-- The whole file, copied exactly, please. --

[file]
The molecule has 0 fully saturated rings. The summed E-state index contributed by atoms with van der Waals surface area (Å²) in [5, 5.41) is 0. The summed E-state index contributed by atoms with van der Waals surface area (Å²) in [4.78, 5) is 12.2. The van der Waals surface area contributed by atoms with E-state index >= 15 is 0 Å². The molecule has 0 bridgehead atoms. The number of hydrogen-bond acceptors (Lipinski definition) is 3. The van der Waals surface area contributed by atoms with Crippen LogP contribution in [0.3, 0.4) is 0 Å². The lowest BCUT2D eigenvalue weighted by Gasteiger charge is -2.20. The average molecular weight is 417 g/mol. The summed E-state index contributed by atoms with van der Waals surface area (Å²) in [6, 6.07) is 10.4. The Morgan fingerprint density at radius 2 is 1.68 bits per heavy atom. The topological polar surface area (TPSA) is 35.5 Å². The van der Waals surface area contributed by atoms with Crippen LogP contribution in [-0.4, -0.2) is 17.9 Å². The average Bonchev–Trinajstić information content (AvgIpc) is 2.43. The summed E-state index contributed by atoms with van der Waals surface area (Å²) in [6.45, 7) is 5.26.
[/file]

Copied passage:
The molecule has 0 fully saturated rings. The summed E-state index contributed by atoms with van der Waals surface area (Å²) in [5, 5.41) is 0. The summed E-state index contributed by atoms with van der Waals surface area (Å²) in [4.78, 5) is 12.2. The van der Waals surface area contributed by atoms with E-state index >= 15 is 0 Å². The molecule has 0 bridgehead atoms. The number of hydrogen-bond acceptors (Lipinski definition) is 3. The van der Waals surface area contributed by atoms with Crippen LogP contribution in [0.3, 0.4) is 0 Å². The lowest BCUT2D eigenvalue weighted by Gasteiger charge is -2.20. The average molecular weight is 417 g/mol. The summed E-state index contributed by atoms with van der Waals surface area (Å²) in [6, 6.07) is 10.4. The Morgan fingerprint density at radius 2 is 1.68 bits per heavy atom. The topological polar surface area (TPSA) is 35.5 Å². The van der Waals surface area contributed by atoms with Crippen LogP contribution in [-0.4, -0.2) is 17.9 Å². The average Bonchev–Trinajstić information content (AvgIpc) is 2.43. The summed E-state index contributed by atoms with van der Waals surface area (Å²) in [6.45, 7) is 5.26.